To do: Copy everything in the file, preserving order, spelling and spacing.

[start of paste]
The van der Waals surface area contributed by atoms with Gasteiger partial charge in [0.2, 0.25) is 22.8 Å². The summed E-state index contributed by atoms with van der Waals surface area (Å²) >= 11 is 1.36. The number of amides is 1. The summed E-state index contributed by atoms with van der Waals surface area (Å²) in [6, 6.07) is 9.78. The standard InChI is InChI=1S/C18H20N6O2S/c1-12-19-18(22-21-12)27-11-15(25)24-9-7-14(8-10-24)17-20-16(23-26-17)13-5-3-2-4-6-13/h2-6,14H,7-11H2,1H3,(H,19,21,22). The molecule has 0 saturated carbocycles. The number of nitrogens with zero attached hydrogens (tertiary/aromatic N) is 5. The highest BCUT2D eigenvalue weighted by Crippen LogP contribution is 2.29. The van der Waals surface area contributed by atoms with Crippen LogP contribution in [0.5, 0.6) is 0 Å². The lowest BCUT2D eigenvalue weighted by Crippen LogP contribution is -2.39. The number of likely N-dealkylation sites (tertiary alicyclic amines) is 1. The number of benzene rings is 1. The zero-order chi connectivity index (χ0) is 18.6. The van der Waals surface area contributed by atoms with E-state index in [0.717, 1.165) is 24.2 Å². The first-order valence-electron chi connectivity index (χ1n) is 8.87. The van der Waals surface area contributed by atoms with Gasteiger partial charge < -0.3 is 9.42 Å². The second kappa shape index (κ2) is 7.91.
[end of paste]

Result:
The van der Waals surface area contributed by atoms with Gasteiger partial charge in [0.2, 0.25) is 22.8 Å². The summed E-state index contributed by atoms with van der Waals surface area (Å²) >= 11 is 1.36. The number of amides is 1. The summed E-state index contributed by atoms with van der Waals surface area (Å²) in [6, 6.07) is 9.78. The standard InChI is InChI=1S/C18H20N6O2S/c1-12-19-18(22-21-12)27-11-15(25)24-9-7-14(8-10-24)17-20-16(23-26-17)13-5-3-2-4-6-13/h2-6,14H,7-11H2,1H3,(H,19,21,22). The molecule has 0 saturated carbocycles. The number of nitrogens with zero attached hydrogens (tertiary/aromatic N) is 5. The highest BCUT2D eigenvalue weighted by Crippen LogP contribution is 2.29. The van der Waals surface area contributed by atoms with Crippen LogP contribution in [0.5, 0.6) is 0 Å². The lowest BCUT2D eigenvalue weighted by Crippen LogP contribution is -2.39. The number of likely N-dealkylation sites (tertiary alicyclic amines) is 1. The number of benzene rings is 1. The zero-order chi connectivity index (χ0) is 18.6. The van der Waals surface area contributed by atoms with E-state index in [0.717, 1.165) is 24.2 Å². The first-order valence-electron chi connectivity index (χ1n) is 8.87. The van der Waals surface area contributed by atoms with Gasteiger partial charge < -0.3 is 9.42 Å². The second kappa shape index (κ2) is 7.91.